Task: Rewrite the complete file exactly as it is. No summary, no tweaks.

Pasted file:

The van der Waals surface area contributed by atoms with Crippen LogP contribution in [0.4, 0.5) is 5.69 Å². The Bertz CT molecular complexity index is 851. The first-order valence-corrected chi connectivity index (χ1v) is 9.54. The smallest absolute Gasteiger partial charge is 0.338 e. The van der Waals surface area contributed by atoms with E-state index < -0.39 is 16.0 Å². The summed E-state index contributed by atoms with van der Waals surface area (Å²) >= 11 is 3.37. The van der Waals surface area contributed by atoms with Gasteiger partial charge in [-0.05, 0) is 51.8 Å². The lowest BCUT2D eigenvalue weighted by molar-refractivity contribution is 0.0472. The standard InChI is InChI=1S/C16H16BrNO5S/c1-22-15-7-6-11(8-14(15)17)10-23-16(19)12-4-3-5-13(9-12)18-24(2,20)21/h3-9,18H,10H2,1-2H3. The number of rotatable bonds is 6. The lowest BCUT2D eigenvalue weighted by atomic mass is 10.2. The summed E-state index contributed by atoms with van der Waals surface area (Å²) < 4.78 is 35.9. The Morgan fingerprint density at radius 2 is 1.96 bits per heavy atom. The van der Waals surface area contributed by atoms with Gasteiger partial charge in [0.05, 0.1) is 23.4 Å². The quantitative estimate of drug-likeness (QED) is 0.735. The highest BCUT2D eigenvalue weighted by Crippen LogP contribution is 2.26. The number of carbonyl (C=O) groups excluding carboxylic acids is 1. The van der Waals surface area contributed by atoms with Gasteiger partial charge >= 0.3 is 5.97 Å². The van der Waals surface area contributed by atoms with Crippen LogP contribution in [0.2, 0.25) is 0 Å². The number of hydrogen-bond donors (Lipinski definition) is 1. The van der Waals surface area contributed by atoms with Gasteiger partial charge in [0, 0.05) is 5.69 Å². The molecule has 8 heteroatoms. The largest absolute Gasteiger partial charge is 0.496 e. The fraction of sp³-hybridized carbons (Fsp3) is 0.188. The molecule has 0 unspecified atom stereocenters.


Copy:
The van der Waals surface area contributed by atoms with Crippen LogP contribution in [0.4, 0.5) is 5.69 Å². The Bertz CT molecular complexity index is 851. The first-order valence-corrected chi connectivity index (χ1v) is 9.54. The smallest absolute Gasteiger partial charge is 0.338 e. The van der Waals surface area contributed by atoms with E-state index < -0.39 is 16.0 Å². The summed E-state index contributed by atoms with van der Waals surface area (Å²) >= 11 is 3.37. The van der Waals surface area contributed by atoms with Gasteiger partial charge in [-0.05, 0) is 51.8 Å². The lowest BCUT2D eigenvalue weighted by molar-refractivity contribution is 0.0472. The standard InChI is InChI=1S/C16H16BrNO5S/c1-22-15-7-6-11(8-14(15)17)10-23-16(19)12-4-3-5-13(9-12)18-24(2,20)21/h3-9,18H,10H2,1-2H3. The number of rotatable bonds is 6. The lowest BCUT2D eigenvalue weighted by atomic mass is 10.2. The summed E-state index contributed by atoms with van der Waals surface area (Å²) < 4.78 is 35.9. The Morgan fingerprint density at radius 2 is 1.96 bits per heavy atom. The van der Waals surface area contributed by atoms with Gasteiger partial charge in [0.05, 0.1) is 23.4 Å². The quantitative estimate of drug-likeness (QED) is 0.735. The highest BCUT2D eigenvalue weighted by Crippen LogP contribution is 2.26. The number of carbonyl (C=O) groups excluding carboxylic acids is 1. The van der Waals surface area contributed by atoms with Gasteiger partial charge >= 0.3 is 5.97 Å². The van der Waals surface area contributed by atoms with Crippen LogP contribution in [0.2, 0.25) is 0 Å². The number of hydrogen-bond donors (Lipinski definition) is 1. The van der Waals surface area contributed by atoms with Gasteiger partial charge in [0, 0.05) is 5.69 Å². The molecule has 8 heteroatoms. The largest absolute Gasteiger partial charge is 0.496 e. The fraction of sp³-hybridized carbons (Fsp3) is 0.188. The molecule has 0 unspecified atom stereocenters.